The latest rumors suggest that Samsung is preparing a 440MP sensor, potentially for inclusion in the Galaxy S25 Ultra that is likely due in the first quarter of 2025. Although, seriously, who needs a 440MP sensor?
The Samsung Galaxy S23 Ultra had one of the largest sensors yet, with a 200MP sensor on the main camera, although if reports are true, then that record is about to be blown up. In reality, this camera by default actually took 12MP images after Samsung used all its clever pixel binning technology to improve the lighting and dynamic range as much as possible. This is also a normal and usable size of image for sharing on messaging apps or social media, with Instagram or WhatsApp downgrading images considerably to save data.
You could use the S23 Ultra’s full 200MP if you really wished with a special Pro mode in the camera app, and the pictures direct from the 200MP sensor are undeniably incredible quality, and far beyond anything the phone produces with its 12MP creations. However, the significant downsides were that this was firstly a slow process to take and store the images, but also the images were between 50-100MB each! You can get a Galaxy S23 Ultra with up to 1TB of storage, but even if you go for the top-of-the-line, it will still fill up fast.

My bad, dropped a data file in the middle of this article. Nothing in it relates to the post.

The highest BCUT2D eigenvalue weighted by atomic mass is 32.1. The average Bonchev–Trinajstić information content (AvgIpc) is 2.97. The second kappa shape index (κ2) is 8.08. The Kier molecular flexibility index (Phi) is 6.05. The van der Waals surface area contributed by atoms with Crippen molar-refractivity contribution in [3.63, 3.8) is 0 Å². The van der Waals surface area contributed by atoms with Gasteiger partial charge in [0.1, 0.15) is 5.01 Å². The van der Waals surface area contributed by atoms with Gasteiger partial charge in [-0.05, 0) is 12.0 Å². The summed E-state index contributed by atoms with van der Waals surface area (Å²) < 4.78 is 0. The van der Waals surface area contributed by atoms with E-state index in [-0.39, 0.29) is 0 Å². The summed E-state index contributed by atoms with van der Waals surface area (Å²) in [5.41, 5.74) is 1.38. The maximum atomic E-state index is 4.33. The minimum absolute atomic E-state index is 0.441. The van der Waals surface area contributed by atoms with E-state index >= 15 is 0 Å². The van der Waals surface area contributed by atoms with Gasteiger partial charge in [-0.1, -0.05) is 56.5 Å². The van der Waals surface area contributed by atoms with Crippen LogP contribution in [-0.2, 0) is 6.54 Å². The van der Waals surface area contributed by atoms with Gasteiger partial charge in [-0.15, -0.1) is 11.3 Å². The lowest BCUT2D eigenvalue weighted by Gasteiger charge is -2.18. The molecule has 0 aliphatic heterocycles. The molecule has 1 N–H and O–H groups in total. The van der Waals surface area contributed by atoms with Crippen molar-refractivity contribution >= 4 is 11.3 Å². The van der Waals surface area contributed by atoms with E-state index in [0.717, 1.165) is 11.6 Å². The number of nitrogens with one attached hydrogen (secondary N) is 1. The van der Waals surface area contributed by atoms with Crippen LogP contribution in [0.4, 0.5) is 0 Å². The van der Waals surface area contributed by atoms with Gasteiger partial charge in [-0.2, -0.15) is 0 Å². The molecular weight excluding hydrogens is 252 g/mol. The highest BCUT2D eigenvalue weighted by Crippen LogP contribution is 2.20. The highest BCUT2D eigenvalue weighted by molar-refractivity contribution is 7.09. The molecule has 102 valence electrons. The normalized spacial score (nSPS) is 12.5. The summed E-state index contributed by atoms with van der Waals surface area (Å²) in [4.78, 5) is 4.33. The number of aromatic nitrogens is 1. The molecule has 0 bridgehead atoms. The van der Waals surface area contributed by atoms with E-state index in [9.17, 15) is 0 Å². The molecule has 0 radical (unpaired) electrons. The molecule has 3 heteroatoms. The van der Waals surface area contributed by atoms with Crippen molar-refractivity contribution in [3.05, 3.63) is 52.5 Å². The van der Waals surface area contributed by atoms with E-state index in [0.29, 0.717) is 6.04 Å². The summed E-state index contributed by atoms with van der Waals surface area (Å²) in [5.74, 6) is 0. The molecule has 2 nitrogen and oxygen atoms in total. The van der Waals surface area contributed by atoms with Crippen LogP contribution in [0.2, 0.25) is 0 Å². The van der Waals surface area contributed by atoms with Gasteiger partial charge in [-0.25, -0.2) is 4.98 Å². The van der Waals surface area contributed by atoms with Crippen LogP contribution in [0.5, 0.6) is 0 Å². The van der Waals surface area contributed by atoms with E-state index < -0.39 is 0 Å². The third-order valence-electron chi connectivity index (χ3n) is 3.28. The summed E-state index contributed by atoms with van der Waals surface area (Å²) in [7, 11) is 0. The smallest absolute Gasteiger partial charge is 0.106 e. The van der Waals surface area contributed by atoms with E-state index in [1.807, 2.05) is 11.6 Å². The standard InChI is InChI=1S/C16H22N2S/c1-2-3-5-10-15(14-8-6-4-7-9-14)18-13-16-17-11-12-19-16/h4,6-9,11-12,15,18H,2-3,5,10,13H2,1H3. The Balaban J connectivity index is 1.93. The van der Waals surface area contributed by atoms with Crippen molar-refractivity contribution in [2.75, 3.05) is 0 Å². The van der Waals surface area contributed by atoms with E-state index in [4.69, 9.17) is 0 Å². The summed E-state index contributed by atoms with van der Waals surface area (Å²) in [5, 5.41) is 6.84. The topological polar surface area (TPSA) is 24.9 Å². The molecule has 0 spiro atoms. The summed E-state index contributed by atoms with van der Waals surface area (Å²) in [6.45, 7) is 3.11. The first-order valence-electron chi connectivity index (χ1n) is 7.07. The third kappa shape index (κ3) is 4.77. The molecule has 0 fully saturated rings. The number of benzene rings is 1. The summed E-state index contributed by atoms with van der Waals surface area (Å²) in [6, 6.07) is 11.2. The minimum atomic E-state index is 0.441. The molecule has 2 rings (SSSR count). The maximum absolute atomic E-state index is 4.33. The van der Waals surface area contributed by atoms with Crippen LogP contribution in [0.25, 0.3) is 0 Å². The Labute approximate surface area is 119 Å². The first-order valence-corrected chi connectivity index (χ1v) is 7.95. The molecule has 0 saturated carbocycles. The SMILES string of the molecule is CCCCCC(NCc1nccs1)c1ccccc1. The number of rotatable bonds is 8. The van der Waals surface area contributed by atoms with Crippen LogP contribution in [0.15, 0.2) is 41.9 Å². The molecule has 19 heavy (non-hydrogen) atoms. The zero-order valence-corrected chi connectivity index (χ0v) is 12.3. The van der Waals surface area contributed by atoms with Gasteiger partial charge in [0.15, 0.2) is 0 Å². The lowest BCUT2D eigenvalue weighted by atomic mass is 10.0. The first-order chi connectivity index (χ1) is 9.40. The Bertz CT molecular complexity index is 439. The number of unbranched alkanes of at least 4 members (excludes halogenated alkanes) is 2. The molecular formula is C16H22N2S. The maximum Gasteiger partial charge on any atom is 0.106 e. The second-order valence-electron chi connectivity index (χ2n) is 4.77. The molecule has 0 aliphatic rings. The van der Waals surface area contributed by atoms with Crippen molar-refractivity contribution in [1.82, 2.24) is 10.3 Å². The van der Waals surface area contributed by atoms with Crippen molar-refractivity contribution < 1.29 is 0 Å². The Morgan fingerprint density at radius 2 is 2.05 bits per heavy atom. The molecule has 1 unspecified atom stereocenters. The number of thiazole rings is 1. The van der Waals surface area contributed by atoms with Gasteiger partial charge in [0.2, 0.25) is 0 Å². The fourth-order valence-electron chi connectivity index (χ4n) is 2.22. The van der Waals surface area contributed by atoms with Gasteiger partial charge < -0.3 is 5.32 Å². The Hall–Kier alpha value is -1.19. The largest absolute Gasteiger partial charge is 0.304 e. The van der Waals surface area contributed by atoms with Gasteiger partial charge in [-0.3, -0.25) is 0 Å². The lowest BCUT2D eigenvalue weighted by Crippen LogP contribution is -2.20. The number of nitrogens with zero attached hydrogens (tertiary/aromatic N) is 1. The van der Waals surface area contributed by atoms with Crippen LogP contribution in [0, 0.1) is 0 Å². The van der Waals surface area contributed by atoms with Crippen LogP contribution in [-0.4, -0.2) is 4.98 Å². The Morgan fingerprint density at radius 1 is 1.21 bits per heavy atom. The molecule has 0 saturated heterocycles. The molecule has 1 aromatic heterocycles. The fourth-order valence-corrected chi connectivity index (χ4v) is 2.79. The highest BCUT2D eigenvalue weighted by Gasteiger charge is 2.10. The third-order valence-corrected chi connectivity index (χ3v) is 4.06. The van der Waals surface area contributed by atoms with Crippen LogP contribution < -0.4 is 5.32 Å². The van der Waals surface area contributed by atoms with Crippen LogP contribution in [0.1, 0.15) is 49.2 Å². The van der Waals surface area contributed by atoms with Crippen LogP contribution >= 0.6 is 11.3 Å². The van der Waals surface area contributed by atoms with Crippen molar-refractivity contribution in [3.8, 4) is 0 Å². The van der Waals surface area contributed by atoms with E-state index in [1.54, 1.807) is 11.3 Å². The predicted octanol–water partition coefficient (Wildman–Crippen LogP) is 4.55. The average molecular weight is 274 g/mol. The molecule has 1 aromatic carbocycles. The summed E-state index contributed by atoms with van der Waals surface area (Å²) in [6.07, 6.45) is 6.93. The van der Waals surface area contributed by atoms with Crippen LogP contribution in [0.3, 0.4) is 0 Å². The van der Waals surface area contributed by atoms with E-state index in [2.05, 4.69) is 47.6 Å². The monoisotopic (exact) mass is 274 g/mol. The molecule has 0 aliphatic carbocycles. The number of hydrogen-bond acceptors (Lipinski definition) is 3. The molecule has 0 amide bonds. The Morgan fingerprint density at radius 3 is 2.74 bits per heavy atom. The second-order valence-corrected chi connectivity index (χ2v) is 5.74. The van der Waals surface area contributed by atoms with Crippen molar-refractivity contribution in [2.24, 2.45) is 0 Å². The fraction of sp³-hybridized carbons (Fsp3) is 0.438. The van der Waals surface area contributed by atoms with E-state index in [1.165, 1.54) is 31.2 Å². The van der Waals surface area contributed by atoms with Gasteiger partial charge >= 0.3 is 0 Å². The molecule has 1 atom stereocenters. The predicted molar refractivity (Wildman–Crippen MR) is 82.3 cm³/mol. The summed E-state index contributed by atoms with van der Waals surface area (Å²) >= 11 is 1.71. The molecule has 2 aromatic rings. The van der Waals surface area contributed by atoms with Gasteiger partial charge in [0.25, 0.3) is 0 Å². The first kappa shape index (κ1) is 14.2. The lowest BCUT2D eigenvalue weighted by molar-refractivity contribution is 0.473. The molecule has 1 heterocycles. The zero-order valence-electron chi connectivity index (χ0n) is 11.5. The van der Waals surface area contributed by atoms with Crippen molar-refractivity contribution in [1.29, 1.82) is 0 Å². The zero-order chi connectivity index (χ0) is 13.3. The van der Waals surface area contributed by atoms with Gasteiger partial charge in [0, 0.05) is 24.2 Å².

So if 200MP is a nightmare to actually work with, then why in the world would anybody need 440MP? At the end of the day, this might just be a flex from Samsung to show what they can do. Samsung is in a battle with Sony to show who can make the best sensors for phones, and they are not coming out on top, with Sony making nearly half of all image sensors, including the sensors in the most popular phone in the world – the iPhone.
Sony isn’t as megapixel-hungry as Samsung, instead choosing to focus on technologies like subject recognition or stacked image sensor technology, so Samsung can really cut a niche when it comes to packing as many megapixels onto a chip as possible. If Samsung did implement a 440MP sensor, then in reality it would likely save images as much smaller sizes, and with formats like HEIF finally becoming more popular, file sizes are slowly decreasing while quality increases.
We still have several months until the Samsung Galaxy S24 range is revealed, let alone the Galaxy S25 Ultra, and I am sure we are going to be subjected to a lot more rumors before then.